Rubio’s DREAM Puts Mitt in a Bind

Marion Herbert's picture
Friday, April 20, 2012

Florida Sen. Marco Rubio has thrust himself into the raging illegal immigration debate, proposing a plan that would create a path to legal status for children of illegal immigrants.

This could put him at odds with an immoveable wing of the Republican Party on this issue.

It’s a risky move for a potential vice presidential candidate, and it puts presumptive GOP nominee Mitt Romney in a pickle as he may have to decide whether to back an immigration plan rolled out by one of the party’s rising Hispanic stars, or stick to the strident anti-illegal immigrant positions he staked out during the Republican primary.

Rubio understands full well he’s swimming in turbulent waters. He invited reporters to his office on Thursday to talk about his own version of the Democratic DREAM Act, which would allow some children of illegal immigrants to obtain legal status in the United States. Rubio’s version does not have a citizenship option, as Democrats propose, but it would open the door for children of illegal immigrants who have completed high school to be awarded “non-immigrant visas” before obtaining a more permanent status.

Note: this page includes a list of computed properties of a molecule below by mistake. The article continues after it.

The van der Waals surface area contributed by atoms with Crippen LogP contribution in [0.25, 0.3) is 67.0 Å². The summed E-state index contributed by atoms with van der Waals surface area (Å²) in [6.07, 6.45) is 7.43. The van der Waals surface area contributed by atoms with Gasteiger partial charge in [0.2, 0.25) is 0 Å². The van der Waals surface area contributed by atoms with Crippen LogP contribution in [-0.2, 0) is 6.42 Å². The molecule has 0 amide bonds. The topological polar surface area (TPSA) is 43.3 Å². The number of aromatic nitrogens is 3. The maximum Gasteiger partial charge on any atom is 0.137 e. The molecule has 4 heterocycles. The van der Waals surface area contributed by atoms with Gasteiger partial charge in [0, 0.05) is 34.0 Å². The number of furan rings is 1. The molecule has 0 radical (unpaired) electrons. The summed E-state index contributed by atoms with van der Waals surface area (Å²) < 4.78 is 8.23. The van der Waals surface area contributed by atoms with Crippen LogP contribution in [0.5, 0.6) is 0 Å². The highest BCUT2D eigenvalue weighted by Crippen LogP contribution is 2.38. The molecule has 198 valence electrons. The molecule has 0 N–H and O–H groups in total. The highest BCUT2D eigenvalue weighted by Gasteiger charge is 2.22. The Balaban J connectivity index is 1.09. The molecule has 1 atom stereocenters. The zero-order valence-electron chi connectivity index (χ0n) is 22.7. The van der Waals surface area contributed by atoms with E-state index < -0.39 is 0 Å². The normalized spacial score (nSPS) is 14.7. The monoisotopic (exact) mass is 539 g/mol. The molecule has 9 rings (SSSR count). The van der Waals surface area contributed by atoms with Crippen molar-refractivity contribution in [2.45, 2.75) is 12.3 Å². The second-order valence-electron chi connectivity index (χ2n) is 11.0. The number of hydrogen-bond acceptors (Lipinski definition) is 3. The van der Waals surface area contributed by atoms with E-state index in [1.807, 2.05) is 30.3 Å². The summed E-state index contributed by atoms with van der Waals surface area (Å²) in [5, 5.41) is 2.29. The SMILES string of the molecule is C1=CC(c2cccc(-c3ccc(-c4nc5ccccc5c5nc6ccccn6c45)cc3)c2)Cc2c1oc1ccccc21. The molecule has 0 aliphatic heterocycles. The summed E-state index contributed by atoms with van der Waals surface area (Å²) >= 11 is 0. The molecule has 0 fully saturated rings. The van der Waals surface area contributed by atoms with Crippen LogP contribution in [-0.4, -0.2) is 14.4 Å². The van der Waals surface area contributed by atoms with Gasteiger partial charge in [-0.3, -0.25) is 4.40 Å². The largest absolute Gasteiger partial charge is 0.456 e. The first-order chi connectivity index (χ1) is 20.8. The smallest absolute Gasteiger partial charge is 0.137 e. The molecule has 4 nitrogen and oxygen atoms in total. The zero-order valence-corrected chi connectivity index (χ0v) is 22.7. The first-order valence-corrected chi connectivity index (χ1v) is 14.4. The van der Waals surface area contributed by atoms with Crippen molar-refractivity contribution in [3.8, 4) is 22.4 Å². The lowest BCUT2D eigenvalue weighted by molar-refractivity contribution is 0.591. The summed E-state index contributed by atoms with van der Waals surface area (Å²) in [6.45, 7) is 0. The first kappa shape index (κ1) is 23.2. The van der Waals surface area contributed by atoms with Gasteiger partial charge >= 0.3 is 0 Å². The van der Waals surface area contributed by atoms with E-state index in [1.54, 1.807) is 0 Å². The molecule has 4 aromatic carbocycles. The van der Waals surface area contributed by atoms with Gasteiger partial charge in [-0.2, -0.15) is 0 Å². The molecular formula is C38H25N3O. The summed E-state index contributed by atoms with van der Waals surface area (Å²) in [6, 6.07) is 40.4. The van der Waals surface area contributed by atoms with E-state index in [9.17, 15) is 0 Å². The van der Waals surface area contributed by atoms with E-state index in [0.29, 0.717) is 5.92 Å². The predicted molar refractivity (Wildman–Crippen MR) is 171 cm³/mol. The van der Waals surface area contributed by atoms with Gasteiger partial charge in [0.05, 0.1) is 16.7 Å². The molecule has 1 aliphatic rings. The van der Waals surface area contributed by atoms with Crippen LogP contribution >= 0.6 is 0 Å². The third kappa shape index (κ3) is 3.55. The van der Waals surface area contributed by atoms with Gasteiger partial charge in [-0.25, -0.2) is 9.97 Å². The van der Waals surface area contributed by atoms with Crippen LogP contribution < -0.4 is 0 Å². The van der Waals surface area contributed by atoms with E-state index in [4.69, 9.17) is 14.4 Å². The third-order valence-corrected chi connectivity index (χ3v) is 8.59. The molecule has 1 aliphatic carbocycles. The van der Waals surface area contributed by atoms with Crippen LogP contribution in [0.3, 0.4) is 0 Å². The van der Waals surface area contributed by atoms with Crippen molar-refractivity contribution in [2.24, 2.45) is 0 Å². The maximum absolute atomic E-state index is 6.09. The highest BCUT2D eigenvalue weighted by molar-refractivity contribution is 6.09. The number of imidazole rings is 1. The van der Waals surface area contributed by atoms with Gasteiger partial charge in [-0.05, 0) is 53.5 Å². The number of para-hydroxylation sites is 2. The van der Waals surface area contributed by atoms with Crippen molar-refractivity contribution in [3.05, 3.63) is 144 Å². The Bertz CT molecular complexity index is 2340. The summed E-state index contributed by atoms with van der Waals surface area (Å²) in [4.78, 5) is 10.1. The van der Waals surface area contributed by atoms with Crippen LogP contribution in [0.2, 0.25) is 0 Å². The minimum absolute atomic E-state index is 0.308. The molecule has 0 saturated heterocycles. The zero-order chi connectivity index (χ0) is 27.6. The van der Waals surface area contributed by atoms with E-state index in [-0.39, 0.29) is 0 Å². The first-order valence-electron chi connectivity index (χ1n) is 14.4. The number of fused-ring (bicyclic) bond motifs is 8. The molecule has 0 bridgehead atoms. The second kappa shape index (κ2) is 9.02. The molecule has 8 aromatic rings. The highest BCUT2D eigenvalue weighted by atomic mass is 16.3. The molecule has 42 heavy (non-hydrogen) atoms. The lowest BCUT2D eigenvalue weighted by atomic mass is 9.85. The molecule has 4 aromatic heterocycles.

The Romney camp is closely watching Rubio’s moves on immigration, and campaign spokeswoman Andrea Saul said the former Massachusetts governor would “study and consider” Rubio’s proposal when he eventually unveils it.

“Mitt Romney is the leader of the Republican Party now,” Rubio told a small gathering of reporters in his conference room. “Our hope would be to come up with something that he could be supportive of,” said Rubio, a son of Cuban immigrants.

Rubio’s plan would not affect children brought to the U.S. in the future, only ones who currently reside in the country. And it would not affect a much bigger problem: The millions of adults who came illegally and are undocumented workers. But it aims to deal with an emotionally vexing issue over how to deal with children brought in illegally through no fault of their own, giving them a chance to win legal status through the existing immigration system.

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